There's a lot of creativity in the actual work on a show. I was a dresser, which meant I worked in the wardrobe department (like Morag, although Morag is much smarter and cooler than I am, and very much her own person). Dressers don't design the costumes -- that's up to the designer. The dressers maintain and prepare the costumes, and perform the changes during the actual show. Some dressers have strong enough sewing skills to also work as stitchers or drapers. Basic sewing skills are required for everyone, because sometimes you have to do repairs in the moment. For instance, if a costume rips in a change and you need it again fast - you do the basic repair in the dressing room as fast as you can.
There's also the case of rigging, how costumes are fastened so that one can get actors in and out of them quickly. Oversized zippers, large snaps (called "whopper poppers") hiding under buttons or other fastenings; Velcro; hooks and eyes to hold things in place. Much of it the savvy supervisor has figured out from reading the script, watching run-throughs, and working with the costume designer. But some of it will come up during the technical rehearsals, where the dresser and the actor are working out the actual change. In what order to pieces need to come off? Where do they go? In what order do the next pieces go on? Where do you need hooks, mirrors, etc.?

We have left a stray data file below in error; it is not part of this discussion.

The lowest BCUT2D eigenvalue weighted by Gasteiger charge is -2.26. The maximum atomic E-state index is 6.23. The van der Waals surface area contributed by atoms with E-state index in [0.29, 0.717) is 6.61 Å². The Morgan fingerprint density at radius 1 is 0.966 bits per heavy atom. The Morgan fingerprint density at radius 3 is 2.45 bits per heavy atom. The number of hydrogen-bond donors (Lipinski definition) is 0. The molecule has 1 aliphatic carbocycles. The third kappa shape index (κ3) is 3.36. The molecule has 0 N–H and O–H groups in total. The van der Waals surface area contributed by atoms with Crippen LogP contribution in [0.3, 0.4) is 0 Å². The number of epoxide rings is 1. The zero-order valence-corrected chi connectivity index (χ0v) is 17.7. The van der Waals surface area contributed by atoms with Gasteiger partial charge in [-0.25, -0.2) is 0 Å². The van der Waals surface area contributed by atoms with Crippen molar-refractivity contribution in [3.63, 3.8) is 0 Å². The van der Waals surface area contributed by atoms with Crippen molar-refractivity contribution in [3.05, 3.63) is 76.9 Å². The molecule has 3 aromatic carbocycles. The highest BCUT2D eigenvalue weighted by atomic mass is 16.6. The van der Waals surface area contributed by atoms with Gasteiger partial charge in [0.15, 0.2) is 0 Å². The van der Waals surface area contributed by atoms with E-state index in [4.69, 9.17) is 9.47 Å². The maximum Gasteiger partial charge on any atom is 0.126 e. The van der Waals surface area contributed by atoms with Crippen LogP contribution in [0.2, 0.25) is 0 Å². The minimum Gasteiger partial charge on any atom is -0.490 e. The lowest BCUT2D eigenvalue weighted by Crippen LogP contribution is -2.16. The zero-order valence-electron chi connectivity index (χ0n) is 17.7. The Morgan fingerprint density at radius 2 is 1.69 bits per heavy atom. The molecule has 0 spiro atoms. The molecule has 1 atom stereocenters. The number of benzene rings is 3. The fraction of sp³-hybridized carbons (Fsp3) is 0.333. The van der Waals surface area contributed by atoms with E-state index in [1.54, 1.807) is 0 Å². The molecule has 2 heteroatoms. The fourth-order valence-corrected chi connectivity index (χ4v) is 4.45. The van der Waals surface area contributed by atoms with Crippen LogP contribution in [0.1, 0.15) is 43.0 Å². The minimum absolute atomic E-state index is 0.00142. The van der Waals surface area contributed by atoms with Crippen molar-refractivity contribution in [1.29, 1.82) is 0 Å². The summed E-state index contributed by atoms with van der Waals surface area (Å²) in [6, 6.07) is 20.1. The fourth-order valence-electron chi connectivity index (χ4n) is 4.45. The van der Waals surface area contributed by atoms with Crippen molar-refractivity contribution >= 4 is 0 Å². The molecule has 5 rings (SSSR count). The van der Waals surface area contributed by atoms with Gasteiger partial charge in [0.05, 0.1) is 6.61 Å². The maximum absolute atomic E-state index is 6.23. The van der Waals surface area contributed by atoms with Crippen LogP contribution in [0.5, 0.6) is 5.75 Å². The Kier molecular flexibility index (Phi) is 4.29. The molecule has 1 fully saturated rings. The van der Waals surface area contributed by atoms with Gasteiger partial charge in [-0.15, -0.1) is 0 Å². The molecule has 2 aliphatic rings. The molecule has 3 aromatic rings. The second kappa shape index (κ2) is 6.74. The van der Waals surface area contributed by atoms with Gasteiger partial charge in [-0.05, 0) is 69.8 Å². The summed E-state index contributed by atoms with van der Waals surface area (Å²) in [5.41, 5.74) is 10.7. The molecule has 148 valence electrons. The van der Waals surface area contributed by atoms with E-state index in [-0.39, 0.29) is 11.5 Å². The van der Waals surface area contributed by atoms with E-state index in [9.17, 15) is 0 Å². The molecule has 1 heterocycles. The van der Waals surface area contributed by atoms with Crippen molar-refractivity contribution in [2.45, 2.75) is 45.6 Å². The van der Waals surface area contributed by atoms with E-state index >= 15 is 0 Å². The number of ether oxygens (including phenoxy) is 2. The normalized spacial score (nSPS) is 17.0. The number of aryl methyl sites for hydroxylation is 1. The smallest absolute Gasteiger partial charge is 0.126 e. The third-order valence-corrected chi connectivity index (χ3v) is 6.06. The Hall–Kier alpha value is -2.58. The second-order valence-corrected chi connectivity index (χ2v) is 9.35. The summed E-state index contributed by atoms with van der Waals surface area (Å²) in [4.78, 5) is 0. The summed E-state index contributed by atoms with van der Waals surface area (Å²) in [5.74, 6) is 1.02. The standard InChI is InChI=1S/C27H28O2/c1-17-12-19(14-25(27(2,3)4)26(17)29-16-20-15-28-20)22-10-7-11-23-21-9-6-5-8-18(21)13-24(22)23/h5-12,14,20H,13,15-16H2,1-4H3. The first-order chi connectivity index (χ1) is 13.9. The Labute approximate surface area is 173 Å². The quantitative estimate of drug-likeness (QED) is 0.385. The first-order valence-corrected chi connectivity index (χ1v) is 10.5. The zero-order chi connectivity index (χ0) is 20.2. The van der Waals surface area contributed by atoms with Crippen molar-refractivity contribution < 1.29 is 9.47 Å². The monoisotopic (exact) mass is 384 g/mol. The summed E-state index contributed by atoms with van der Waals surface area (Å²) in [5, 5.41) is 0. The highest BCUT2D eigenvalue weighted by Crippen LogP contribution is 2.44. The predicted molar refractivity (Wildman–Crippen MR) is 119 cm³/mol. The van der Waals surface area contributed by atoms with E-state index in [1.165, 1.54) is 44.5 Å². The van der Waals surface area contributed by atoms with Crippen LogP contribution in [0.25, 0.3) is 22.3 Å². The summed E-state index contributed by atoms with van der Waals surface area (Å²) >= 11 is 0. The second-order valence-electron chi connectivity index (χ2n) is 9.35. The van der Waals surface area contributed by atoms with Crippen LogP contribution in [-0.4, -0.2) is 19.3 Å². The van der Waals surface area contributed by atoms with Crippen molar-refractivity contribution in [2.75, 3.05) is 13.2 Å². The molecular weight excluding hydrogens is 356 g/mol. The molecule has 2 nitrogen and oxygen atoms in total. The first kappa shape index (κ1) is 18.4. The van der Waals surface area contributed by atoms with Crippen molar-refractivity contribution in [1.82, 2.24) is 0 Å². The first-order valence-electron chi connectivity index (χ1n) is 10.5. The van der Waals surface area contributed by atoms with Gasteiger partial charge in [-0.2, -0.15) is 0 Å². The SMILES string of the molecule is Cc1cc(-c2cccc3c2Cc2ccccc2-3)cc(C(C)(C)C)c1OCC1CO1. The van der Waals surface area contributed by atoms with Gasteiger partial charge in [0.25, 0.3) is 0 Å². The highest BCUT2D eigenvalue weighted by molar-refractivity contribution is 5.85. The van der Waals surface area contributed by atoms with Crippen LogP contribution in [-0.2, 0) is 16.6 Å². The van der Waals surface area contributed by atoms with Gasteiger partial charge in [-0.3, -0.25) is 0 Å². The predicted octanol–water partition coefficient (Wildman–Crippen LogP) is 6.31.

The dresser usually wears an apron with pockets, holding pre-threaded needles (because you can't thread in the dark during a quick-change), scissors, plenty of safety pins, extra bite lights a small shoehorn, a small mag light, and, often, on the belt, an extra pouch with the actor's water bottle (especially if you're in charge of one of the leads).